At some point within the last year, an obvious truth became suddenly apparent as I realized my 20+ year journey in school will soon come to an abrupt halt-I haven’t learned a thing about financial management, investments, or retirement savings. After all, the bittersweet field of science, especially in a doctorate/graduate level program, tends to be a consuming one, demanding most of its victim’s mental energy and focus. While us graduate students certainly must comply with these demands to become competent within our respective fields, it’s an awkward moment realizing that most of our old colleagues have obtained 4-5 years of experience practicing the art of employment and financial management while we’ve spent these valuable years building more debt and being cradled in the arms of our academic institutions.
This crude self-realization sparked an eager craving to stuff these voids with information from blogs and books that have been recommended to me. Though I’m still in the baby stages of this transitional journey, I’ve encountered several pieces of advice/knowledge that have helped me begin to narrow my long-term financial and retirement goals. Although my site certainly isn’t intended to become a business blog, I’d like to pass on a few tips and suggested readings to any students who happen to come across this and have a moment to ponder about real life.
First, I’d like to highly recommend you purchase or borrow “The White Coat Investor“ by James Dahle-a book that, despite its title, is an invaluable resource for anyone in any field looking to build a secure financial future. Its most direct audience, of course, are medical students who will journey through residency, making a modest salary until they become attending physicians. However, its major points can be echoed across all career paths, as it is, in fact, a book about what the heck to do with your hard-earned money. The promise is this-if you can strictly adhere to a few rather straightforward, low to no-risk guidelines, you can establish a secure and flexible retirement and become financially free. Who doesn’t want that?
While I won’t get into too many details (I’ll leave that to more credible sources), there are a few things I feel graduate students need to hear. If you’re like most students, you’ve likely never had a reliable stream of income-and no one would blame you. This, however, means that you haven’t been tasked with the responsibilities that come with having an income. Good for you! No money, no problems. But soon that role will come and, if you’re not careful, can easily turn into a constant uphill battle.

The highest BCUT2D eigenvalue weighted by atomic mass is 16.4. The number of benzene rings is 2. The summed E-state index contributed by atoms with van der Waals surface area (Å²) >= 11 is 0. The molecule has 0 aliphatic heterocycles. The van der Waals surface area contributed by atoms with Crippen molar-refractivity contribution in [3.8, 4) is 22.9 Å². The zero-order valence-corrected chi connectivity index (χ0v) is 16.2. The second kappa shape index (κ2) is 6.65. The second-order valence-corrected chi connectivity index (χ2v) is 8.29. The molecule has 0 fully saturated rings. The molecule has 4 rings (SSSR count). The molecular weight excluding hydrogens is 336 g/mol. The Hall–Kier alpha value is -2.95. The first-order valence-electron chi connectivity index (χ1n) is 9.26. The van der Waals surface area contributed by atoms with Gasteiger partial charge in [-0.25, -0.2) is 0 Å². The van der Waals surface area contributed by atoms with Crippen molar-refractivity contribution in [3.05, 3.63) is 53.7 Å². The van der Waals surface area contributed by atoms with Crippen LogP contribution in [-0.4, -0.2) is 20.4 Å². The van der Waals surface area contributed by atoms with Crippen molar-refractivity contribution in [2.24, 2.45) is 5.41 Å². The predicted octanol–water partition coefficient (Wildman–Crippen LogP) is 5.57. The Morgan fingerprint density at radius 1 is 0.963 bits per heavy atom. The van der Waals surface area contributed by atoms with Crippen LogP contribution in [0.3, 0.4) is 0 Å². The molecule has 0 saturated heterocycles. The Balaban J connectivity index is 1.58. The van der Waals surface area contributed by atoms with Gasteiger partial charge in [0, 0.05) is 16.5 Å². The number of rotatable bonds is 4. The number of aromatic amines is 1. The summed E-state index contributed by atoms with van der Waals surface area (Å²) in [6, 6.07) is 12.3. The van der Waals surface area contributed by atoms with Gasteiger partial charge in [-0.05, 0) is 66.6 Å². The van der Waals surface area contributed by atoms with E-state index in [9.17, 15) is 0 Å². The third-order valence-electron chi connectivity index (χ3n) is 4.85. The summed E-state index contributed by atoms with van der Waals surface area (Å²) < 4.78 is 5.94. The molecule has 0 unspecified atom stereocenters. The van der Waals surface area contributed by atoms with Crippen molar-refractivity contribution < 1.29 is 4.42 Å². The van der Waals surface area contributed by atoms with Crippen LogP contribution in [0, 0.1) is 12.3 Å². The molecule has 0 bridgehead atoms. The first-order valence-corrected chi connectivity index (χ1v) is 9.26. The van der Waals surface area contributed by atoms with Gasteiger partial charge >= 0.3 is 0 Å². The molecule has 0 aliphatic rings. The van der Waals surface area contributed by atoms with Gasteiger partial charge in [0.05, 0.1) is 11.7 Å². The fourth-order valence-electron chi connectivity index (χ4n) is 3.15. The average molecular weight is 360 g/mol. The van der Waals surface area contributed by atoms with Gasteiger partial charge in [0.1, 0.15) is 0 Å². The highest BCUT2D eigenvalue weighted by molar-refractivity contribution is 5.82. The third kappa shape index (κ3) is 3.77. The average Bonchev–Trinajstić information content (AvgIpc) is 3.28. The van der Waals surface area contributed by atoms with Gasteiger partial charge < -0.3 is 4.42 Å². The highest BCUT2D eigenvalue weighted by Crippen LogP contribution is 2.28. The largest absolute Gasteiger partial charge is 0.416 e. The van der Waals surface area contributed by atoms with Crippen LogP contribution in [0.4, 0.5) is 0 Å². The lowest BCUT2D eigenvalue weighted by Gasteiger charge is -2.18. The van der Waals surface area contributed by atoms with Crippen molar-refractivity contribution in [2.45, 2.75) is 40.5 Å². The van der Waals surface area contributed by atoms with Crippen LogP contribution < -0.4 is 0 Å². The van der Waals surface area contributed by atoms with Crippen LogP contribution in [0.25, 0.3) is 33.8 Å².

From what I’ve gathered so far, the best piece of advice I can offer is this: don’t grow into your income! Take utmost advantage of your already proven ability to survive on a “student income” (whether that be limited loans or parental help). Chances are you did just fine on a fraction of what you’ll soon be earning. Once the bucks start rolling in, you can probably increase your personal expenses by two to four times and still have excess cash to make wise decisions with.
The danger is that many graduates rejoice at their first paycheck, thinking it’s finally time to cash in on their seemingly endless years of study. They immediately put a down payment on their dream car, drastically upgrade their apartment, or worse, quickly purchase real estate for personal use. Their standard of living increases ten fold before they have a chance to truly realize it. Before long, they’ve effectively delayed and compromised a comfortable retirement, leaving little consideration for the volatile (and consequently, expensive) nature of their current personal lives.
Most advisors will tell you to save 10-20% of your income annually if you hope to live comfortably upon retirement, without having to make serious adjustments to your way of life. According to James Dahle, author of The White Coat Investor, the typical physician can retire comfortably on 25-50% of his or her preretirement income. One approach suggested by Dahle (who firmly advises at least 20% annual savings), is that you “pay yourself” this 20% immediately after receiving your paychecks. This money can then be spread across retirement accounts, such as Roth & Traditional 401(k)/403(b) and Roth IRA, and other relatively low-risk investments. These savings can be reasonably expected to grow at an annual rate of 3-7% after taxes, expenses and inflation are accounted for. While the lowest risk investments will naturally receive the lowest returns, they are also the most reliable. Saving responsibly and having a truly diversified and annually rebalanced investment portfolio consisting of majority low-cost index funds seems to be the surest route to financial success.
I’ll consider this post a success if I’ve encouraged (or confused) even one person into learning more about achieving a secure financial future. Once again, I strongly advise reading The White Coat Investor (if you know me personally, you can borrow it!). After each chapter includes a list of recommended reading if you wish to expand your knowledge in that chapter’s topic. You can also check out The White Coat Investor’s blog which contains much of the same useful information and is updated regularly.
A few other resources I would recommend reading (I’ll try to update this as I read more!):
If You Can: How Millenials Can Get Rich Slowly, by William J Bernstein
Investor’s Manifesto, by Willian J Bernstein
The Millionaire Next Door, by Thomas J. Stanley
Your Money and Your Brain, by Jason Zweig
Common Sense Investing, by Rick Van Ness
And a couple short and insightful dentist-specific reads I recently ran across by Reese Harper, CEO at DentistAdvisors.com:
Top 10 mistakes dentists make on their way to retirement
What dentists can learn from John Elway about investing
By Munir Gomaa